Here, we present an overview concerning coherence of various energy sources and what it means for future worldwide energy consumption.

Energy laws

Important in this respect are the “energy laws” in nature. They tell us, that energy is never lost, and that energy can change from the one form to the other one. For example, radiation energy can transform to electric and chemical energy. Einstein’s law (E=mc2) says that matter can be transformed to energy and thus broadens the mentioned laws.

Energy coherence in nature 

Combining these laws with insights of biological, microbiological, and biochemical processes, makes that all transformations that occur in the field of energy generation may be seen as parts of the complete energy flow on earth. From that view we present both the total energy flow and new visions in order to resist future problems regarding both energy generation, CO2 production and food consumption.

Sources Of Energy

Primary and secondary energy sources

Already billion years sunlight is the primary source (Scheme 1) that creates all secondary energy sources, especially heat, electric, and chemical energy (Scheme 2), and all kinds of derived energy that we are using currently, such as wind energy, altitude-energy achieved by means of watermills, waterfalls, and storage lakes, or chemical energy in sugars, alcohol, and fossil oil.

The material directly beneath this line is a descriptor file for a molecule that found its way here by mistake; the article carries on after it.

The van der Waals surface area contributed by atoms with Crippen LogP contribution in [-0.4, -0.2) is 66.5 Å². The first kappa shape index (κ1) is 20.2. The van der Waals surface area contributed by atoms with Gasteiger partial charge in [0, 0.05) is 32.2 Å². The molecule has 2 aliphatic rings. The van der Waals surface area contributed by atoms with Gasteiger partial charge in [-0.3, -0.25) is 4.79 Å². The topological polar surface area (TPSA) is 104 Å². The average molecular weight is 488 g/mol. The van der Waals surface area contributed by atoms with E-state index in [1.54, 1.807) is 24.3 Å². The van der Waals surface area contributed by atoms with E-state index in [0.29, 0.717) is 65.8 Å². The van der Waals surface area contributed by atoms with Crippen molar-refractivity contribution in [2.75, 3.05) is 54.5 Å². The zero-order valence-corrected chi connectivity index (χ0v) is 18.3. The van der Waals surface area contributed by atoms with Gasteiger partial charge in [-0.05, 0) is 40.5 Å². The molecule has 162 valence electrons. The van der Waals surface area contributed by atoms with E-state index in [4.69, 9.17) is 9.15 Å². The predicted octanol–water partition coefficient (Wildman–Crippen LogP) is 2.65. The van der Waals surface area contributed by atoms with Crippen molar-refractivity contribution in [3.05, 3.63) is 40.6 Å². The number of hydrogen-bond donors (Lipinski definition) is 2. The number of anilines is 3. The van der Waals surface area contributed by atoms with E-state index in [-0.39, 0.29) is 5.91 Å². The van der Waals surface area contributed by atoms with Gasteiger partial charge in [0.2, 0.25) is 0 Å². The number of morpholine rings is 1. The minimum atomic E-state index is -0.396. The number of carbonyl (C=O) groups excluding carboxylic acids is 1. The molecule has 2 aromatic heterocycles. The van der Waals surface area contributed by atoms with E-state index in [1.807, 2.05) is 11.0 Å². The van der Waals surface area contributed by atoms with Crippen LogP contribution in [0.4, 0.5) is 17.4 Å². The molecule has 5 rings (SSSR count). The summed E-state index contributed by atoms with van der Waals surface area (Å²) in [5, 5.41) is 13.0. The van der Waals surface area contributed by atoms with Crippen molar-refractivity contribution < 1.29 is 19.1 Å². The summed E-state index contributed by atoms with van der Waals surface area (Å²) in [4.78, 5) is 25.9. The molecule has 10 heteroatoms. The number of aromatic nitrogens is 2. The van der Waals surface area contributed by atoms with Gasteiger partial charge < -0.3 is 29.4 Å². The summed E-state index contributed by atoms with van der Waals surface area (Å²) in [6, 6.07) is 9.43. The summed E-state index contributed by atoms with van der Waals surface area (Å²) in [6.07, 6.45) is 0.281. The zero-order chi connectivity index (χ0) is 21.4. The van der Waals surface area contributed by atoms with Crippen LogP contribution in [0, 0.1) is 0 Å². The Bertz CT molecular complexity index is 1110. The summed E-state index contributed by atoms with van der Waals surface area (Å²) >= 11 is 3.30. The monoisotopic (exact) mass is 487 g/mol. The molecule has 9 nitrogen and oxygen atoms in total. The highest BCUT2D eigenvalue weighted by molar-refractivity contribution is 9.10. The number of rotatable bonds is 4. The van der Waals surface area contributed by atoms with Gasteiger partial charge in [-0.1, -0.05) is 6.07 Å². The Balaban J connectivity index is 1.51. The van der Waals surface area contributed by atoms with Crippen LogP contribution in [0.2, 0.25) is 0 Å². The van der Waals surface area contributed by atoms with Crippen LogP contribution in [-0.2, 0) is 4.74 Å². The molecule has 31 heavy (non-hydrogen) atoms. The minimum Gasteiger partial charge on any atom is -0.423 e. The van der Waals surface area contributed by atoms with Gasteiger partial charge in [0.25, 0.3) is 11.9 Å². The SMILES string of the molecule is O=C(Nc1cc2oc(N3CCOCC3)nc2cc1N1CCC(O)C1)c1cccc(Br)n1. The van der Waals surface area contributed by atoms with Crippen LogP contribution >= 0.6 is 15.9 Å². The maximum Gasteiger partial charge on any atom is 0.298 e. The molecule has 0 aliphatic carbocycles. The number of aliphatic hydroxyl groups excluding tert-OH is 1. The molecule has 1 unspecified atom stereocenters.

Scheme 1: Coherence of primary, secondary and tertiary energy sources.


Scheme 2: Conversion of sunlight (primary energy source) via heat, electric or chemical energy (secondary energy sources) to other kinds of energy.

The total energy absorbed by Earth atmosphere, oceans, and land masses is approximately 3,850,000 exajoules per year. In 2002 this meant more energy in one hour than the world used in one year [6]. In other words: the solar energy absorbed by the Earth surface is roughly about 10,000-fold the energy that we consume on this planet. This makes clear one of our energy problems: how can we increase the yield of energy conversion of solar energy for human consumption?

Solar radiation energy heats sea water and atmosphere and consequently both high-pressure and low-pressure areas will arise. The most important effect of this atmospheric activity is the wind that at present is only marginally used by sailing ships and wind mills. A secondary effect is the rain that falls onto the earth and next, as water, flows to the sea. Thanks to the gravity of earth this water has obtained potential energy that is first transformed to kinetic energy and next by human activity to electric energy. Whereas a major part of the potential energy does not become available as water flows to sea, a minor part does via water mills, waterfalls, and storage lakes.

Sunlight is transformed by the photosynthetic process into chemical energy and “canned” into glucose molecules. Most familiar photosynthetic organisms are the green plants. Although plants are seen all over the world, they still collect only 0.1% of the solar energy that reaches the planet Earth [11]. Beside these plants also green algae and blue algae (= cyanobacteria) are strongly involved in photosynthesis (Scheme 2). It has been estimated [9] that two-thirds of the total photosynthesis on Earth must be ascribed to the total oceanic [algal] photosynthesis.